After the lockdown

Suddenly, my upcoming trips were forced to be cancelled due to the outbreak of COVID-19. I was supposed to attend the PEERE Conference on Peer Review in March and give a talk at the German Centre for Higher Education Research and Science Studies (DZHW) in April. Not to mention that I also had plans to visit more research institutes in Europe in the second half year of my research stay. The only event that I could still attend in person was the LIS-Bibliometrics conference organized by Leeds University in early March, just before the lockdown.

It seems that my identity as a “visiting researcher” has less meaning now. I am the “work-from-home” researcher now. To be honest, it is a little disappointing for me. I did not expect this situation happening at all.

However, I still feel grateful with all the arrangements made at CWTS and Leiden University. Thanks to the infrastructure of the database and the remote connection, I can access the database remotely. We still have the regular group and individual meetings. All the Friday afternoon research seminars remained to take place, in an online form however. One day, I woken up to the realization that there is a bright side of this lockdown as well, similar to what my colleague Eleonora Dagiene said in her blog post. Maybe, when I go back to Taiwan, I can still use this online channel to have discussions with my colleagues at CWTS, and I still can join research seminars on Friday afternoons and feel inspired. The only thing that I will need to overcome is the different time zone.

Moreover, many courses or lectures are shifting to the online version. For example, the lecture series of Science of Science organized by University of Luxembourg invites many outstanding scholars to give a talk: the presenters are from all over the world, as are the participants. I feel excited about all these new opportunities and connections.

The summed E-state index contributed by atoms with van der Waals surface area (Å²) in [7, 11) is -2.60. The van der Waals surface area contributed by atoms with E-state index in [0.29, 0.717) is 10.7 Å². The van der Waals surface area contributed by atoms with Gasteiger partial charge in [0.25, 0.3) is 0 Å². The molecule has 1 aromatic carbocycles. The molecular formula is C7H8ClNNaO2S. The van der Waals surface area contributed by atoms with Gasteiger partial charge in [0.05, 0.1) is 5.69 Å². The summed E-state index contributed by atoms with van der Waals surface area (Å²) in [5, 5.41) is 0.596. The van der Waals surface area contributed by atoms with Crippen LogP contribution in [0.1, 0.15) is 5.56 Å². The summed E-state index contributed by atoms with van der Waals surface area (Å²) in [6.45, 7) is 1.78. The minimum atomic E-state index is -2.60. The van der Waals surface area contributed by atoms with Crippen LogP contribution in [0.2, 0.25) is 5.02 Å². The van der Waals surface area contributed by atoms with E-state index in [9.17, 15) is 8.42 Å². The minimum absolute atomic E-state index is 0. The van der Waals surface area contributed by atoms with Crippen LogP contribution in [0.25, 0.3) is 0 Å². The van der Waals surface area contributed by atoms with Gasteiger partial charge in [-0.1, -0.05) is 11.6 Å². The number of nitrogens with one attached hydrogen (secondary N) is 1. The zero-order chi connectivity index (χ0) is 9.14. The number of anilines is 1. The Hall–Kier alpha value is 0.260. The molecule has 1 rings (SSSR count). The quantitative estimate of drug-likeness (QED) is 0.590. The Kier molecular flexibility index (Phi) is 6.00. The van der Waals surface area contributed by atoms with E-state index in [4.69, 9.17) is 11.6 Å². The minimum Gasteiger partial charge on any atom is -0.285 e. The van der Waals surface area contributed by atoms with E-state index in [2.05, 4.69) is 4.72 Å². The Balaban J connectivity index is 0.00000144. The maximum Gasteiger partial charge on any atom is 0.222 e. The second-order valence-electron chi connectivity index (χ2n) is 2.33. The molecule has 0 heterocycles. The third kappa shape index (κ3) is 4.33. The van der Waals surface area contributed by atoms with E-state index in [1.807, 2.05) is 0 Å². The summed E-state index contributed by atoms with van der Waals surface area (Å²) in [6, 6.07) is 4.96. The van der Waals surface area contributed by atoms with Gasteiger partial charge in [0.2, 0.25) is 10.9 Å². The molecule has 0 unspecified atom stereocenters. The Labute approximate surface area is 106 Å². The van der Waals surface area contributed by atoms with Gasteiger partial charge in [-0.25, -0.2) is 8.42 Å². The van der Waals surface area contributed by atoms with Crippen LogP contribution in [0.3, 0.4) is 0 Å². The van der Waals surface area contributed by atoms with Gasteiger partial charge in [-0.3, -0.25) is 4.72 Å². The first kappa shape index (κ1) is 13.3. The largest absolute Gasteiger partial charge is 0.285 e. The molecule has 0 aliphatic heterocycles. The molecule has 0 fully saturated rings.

Nevertheless, I have somewhat mixed feelings about this. Academic communication and interaction will have changed once the lockdowns are removed again. On the one hand, the boundary of geography might disappear. All these conferences, workshops, and seminars perhaps will continue to take place virtually. This will allow people from distant countries to join these activities without having to consider timely or budgetary limits. Those who always had to go on many international business trips may have more time to spend with their families instead of on travelling. Moreover, it is really helpful for carbon reduction.

However, all the information about online lectures or seminars that I have obtained so far is provided by the acquaintances I made during conferences. This means that the connections and information exchange we are enjoying now are somehow based on the interactions we had in the past. Without meeting each other physically anymore, though, will we still get new such opportunities during virtual meetings? I doubt it.

This pandemic makes us re-think the meaning of globalization in academia. If online courses and virtual conferences become the future norm, will it increase or decrease the degree of scientific collaboration? Although I personally prefer having traditional face-to-face discussions, I do benefit from the online discussions. However, I am wondering whether this virtual way of working will actually contribute to increasing access to academic knowledge for those from developing countries. While researchers from developing countries may not need to worry about the issue of affordability of traveling or living abroad, new disparities might be created as well. Those could be an immediate consequence of less face-to-face connection, confining possibilities for enlarging one’s academic network. Would this mean that we will have smaller circles in academia in the future? I do hope that this will not be the case, and that we will find ways for inspiring (new) collaborations regardless of more virtual interactions.